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I only use 2 parters, but YOU keep the original front white page. It's too easy for dishonest ones to later add items while pressing/writing through a similar form. For example, somebody could easily add in printing when everything else is in handwriting "All New Stainless Steel Appliances Included" The white original without any white out is most believable.

Just a heavy duty example.
 

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We aren't allowed by law, unless it comes with all the BS a contract has to have here
 

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Just to clarify, I use my estimate form for smaller service calls and projects where I know the pricing in the field. They sign that and it holds them to the legal language on the back of each page.

This is for jobs lasting maybe a few hours or at worst case a day and a half where it just needs to get done and I can start right away with some type of agreement.

Remodeling projects are a different animal and there is no form long enough to cover my anal and detailed work scopes. That one is 6 pages minimum and is normally in the 12-16 page range.
 

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Ron, do you use a contract that long for just electrical or it that for your remodeling business?

For the most part, my proposal form is my contract. Probably should change but it has worked for me this way too many years.
 

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Ron, do you use a contract that long for just electrical or it that for your remodeling business?

For the most part, my proposal form is my contract. Probably should change but it has worked for me this way too many years.
When I'm just doing electrical subbing for a GC I've worked for previously with no issues, I just submit them via email a full scope of work with a price and that's usually only a page or 2. This way they can copy and paste it into their quote. Until I'm comfy with the GC it really is the long contract but different since it's a subcontractor agreement.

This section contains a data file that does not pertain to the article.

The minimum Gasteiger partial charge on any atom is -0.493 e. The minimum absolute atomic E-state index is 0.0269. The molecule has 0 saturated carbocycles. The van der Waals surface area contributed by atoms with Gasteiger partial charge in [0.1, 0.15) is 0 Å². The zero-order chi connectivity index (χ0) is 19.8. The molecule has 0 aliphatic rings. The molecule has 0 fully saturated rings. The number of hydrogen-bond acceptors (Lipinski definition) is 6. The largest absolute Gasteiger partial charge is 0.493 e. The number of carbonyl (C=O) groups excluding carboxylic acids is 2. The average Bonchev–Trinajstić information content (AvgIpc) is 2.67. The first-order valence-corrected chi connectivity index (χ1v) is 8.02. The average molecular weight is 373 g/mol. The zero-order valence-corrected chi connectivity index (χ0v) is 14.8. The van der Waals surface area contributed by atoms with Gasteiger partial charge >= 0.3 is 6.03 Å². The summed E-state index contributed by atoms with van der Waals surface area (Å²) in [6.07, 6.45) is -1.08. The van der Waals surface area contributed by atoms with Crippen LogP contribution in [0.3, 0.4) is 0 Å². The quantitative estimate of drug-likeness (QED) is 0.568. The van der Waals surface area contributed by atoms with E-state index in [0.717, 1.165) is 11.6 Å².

All of my remodeling jobs without exception get the long form.

With T&M service calls, however minor, I refer them to my website and specifically my service call rates, which explains in detail how they will be charged and they respond via email that they agree to the pricing.

I actually rarely use my pre-printed proposals. But as you know, sometimes you just need to see what you are getting into. If it's a small job and can be priced from the truck, I'll use them.

Every job is just a little bit different.
 

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i use a 2 part...i keep the top copy, give them the yellow

my bid is my contract....its a simple 1 page form....i have TONS of stuff in a column defining basic things.....

if your a builder i recommend a large form that the builder associations use...it will cover tons more...for me i dont need as much to protect myself
 

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Discussion Starter · #11 ·
forms

i use a 2 part...i keep the top copy, give them the yellow

my bid is my contract....its a simple 1 page form....i have TONS of stuff in a column defining basic things.....

if your a builder i recommend a large form that the builder associations use...it will cover tons more...for me i dont need as much to protect myself
I'm using adams (NC3819) 3 part contractor proposal forms are they good? I picked them because they sounded the least legal sounding since I don't do big jobs and didnt want to scare my customers
 

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I'm using adams (NC3819) 3 part contractor proposal forms are they good? I picked them because they sounded the least legal sounding since I don't do big jobs and didnt want to scare my customers
Those are perfect for what you need and I believe they have some sort of clause on the back? Small jobs those are perfect for. They can serve as a contract and a bid.
 

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Personally I use a customized form I created. I gathered lots of content from various sources and created my own forms. I have a short form for small jobs that don't have really anything past the required by law info. Then I created a long form for larger jobs that covers hidden conditions, substantial completion def., plus several others. I have the scope of work first that is very general to the project then right before the price I have my specifications that are listed very detailed. This way the owner goes wow I'm really getting a lot then the price section. So it shouldn't be much of a shocker to them.
 

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I have on all my agreements

AREAS/WORK NOT INCLUDED-

any areas/work not specifically listed above is not covered under this agreement
When many things are discussed prior to work, I find this line from my contract and altered on my proposal form quite comfy to include.

"These contract documents represent the entire agreement of both parties and supersede any prior oral or written agreement."

It backs you up when clients say "Remember, you said you would do that"
 
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